This article explores a common scenario with regard to safety and risk and how our brains operate. I am using a movement example, but there are others as well.
The example has to do with strategies some (many?) might begin to employ as a result of aging, or injury, or perhaps a chronic condition. Let's say this develops into a fear of falling. There are lots of stories about the consequences of falling and breaking a hip, so it represents a risk or a danger. As a result of this sense of danger a strategy of creating greater stability in standing and walking might begin. This strategy might not even be conscious, it might "just happen".
Greater stability could be gained by widening one's stance, looking at the ground in order to spot obstacles, with an overall sense of carefulness in one's gait. Given the circumstances these strategies are not necessarily wrong in the short term, but there is a hidden cost that is often missed, and that is the cost of decreased mobility. Don't take my word for it. Take a walk, then widen your feet even just a little, and put a little more bend in the knees, and look at the ground in front of you and walk again. Do you sense the difference? How is it possible that you could find yourself walking differently without even being consciously aware of these adjustments? Here are a couple of reasons.
First, we humans are much less stable than other animals because we stand on two legs, not four. We have a big heavy head that sits on top, giving us a high center of gravity. But we have a potential for mobility that is unparalleled. The mobility and coordination of ankles and knees and hips and ribs and spine and shoulders and head and arms allows us to instantly modulate our instability and retain our balance. And we love this, witnessed by the popularity of dance and sports and other forms of entertainment. But if we lose confidence in our ability to adjust we react by seeking more stability.
Second, protection from danger is one of the primary functions of the brain. This goes way back to when surviving the day was a big deal. And these protective functions can be automatic and unconscious. Daniel Kahneman covers all of this in Thinking Fast and Slow, which is one of my favorite books on how the human brain operates. Kahneman cites research that shows that aversion to risk is at least twice as strong as attraction to opportunities. So we have a strong urge to go for safety and security over risk, i.e. stability over mobility.
There are many examples where aversion to risk plays itself out. How people invest, which jobs they choose or stay with, relationships, and more. Ironically, one of the top things that people say at the end of their lives is "I wish I had taken more risks".
Kahneman points out that this system is fast and automatic because we can't possibly think everything through at every moment. But he also points out that the fast brain is not necessarily right every time. We also have a slow brain system that is valuable but underutilized. Kahneman says that the slow brain is lazy and will just go with the fast brain in most cases.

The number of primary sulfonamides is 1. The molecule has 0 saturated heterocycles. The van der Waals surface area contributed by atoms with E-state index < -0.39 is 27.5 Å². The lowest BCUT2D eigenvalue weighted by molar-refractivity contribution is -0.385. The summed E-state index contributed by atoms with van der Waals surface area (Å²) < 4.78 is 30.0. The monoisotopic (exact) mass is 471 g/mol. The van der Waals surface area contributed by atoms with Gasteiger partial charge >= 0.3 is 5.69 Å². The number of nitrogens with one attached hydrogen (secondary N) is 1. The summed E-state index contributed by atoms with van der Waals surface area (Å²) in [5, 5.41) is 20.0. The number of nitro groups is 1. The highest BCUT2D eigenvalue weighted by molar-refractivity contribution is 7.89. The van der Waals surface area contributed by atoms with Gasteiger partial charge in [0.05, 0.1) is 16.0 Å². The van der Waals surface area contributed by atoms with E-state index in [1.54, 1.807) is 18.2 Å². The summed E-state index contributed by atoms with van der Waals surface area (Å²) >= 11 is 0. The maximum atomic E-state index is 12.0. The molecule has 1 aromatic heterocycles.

Going back to our stability/mobility question, we would need to employ our slow brains to solve this movement conundrum. "Danger" is not just an idea, it is a "felt sense", so thinking might have limited value. I was having this conversation with someone a while ago and he concluded that I was talking about "mind over matter", so I must not have explained it well. Commanding yourself to keep your feet closer and look at the horizon may only escalate the sense of danger and fear. So there is more to it than that.
I think the solution can occur at the sensory level, utilizing our slow brains. You might explore the movements of standing and walking while lying on the ground, which is safe, because "you can't fall off the floor". You could explore all of the functions of walking which include rotation, flexion, extension and the coordination of the different parts, and do this in novel and unusual ways to engage the brain. If you did this slowly, with attention, differences could be noticed and changes adopted, because you could actually sense and feel the improvement. It wouldn't just be an idea or a command. Then you could actually stand and walk and employ the newfound mobility with a sense of confidence and vitality. You would very likely have a smile on your face and also see that this new learning affects thinking and feeling and sensing as well.
In fact, you might discover that you can learn to move better in some ways than you ever did, regardless of your age. Or that age has much less to do with it than you thought and that increasing mobility is the path to stability. You might discover that greater mobility allows for greater spontaneity.
You probably figured out that I have just described some of the elements the Feldenkrais Method®, (Awareness Through Movement® or Functional Integration®). There are other methods that explore movement in these slow brain ways, and the scientific research is confirming that this type of process actually changes neural pathways. I admit that I am biased but I know of no other method that so thoroughly and creatively develops the possibilities of movement re-education.
So check it out.......meaning really try a lesson. Learning is doing. Here's a link to some short Awareness Through Movement lessons you could try at home, or go to feldenkrais.com to find classes or practitioners in your area.